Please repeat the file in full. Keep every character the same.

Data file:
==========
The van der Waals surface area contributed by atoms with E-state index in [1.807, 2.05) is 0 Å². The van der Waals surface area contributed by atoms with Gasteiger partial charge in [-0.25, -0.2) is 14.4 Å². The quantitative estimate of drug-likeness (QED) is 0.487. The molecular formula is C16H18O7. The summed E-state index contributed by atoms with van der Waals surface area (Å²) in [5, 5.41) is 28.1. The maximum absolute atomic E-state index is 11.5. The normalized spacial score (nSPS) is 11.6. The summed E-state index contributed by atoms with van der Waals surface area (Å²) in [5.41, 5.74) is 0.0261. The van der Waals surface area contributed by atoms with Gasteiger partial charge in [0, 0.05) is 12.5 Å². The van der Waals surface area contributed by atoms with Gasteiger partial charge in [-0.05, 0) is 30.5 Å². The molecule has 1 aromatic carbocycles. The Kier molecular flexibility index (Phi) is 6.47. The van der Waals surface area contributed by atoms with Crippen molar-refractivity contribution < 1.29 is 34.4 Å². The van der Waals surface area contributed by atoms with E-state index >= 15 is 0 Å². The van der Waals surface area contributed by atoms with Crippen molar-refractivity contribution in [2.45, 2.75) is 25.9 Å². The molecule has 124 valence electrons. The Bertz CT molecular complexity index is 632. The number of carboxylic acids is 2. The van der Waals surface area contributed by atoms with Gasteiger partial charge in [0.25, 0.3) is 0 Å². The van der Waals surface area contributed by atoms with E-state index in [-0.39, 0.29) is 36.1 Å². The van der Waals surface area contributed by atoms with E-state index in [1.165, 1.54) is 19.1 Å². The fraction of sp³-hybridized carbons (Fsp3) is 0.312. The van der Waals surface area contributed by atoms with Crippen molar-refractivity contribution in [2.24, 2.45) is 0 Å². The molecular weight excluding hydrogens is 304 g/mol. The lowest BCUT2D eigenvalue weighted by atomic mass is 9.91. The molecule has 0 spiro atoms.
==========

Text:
The van der Waals surface area contributed by atoms with E-state index in [1.807, 2.05) is 0 Å². The van der Waals surface area contributed by atoms with Gasteiger partial charge in [-0.25, -0.2) is 14.4 Å². The quantitative estimate of drug-likeness (QED) is 0.487. The molecular formula is C16H18O7. The summed E-state index contributed by atoms with van der Waals surface area (Å²) in [5, 5.41) is 28.1. The maximum absolute atomic E-state index is 11.5. The normalized spacial score (nSPS) is 11.6. The summed E-state index contributed by atoms with van der Waals surface area (Å²) in [5.41, 5.74) is 0.0261. The van der Waals surface area contributed by atoms with Gasteiger partial charge in [0, 0.05) is 12.5 Å². The van der Waals surface area contributed by atoms with Gasteiger partial charge in [-0.05, 0) is 30.5 Å². The molecule has 1 aromatic carbocycles. The Kier molecular flexibility index (Phi) is 6.47. The van der Waals surface area contributed by atoms with Crippen molar-refractivity contribution < 1.29 is 34.4 Å². The van der Waals surface area contributed by atoms with E-state index >= 15 is 0 Å². The van der Waals surface area contributed by atoms with Crippen molar-refractivity contribution in [2.45, 2.75) is 25.9 Å². The molecule has 124 valence electrons. The Bertz CT molecular complexity index is 632. The number of carboxylic acids is 2. The van der Waals surface area contributed by atoms with Gasteiger partial charge in [0.25, 0.3) is 0 Å². The van der Waals surface area contributed by atoms with E-state index in [-0.39, 0.29) is 36.1 Å². The van der Waals surface area contributed by atoms with E-state index in [1.165, 1.54) is 19.1 Å². The fraction of sp³-hybridized carbons (Fsp3) is 0.312. The van der Waals surface area contributed by atoms with Crippen molar-refractivity contribution in [2.24, 2.45) is 0 Å². The molecular weight excluding hydrogens is 304 g/mol. The lowest BCUT2D eigenvalue weighted by atomic mass is 9.91. The molecule has 0 spiro atoms.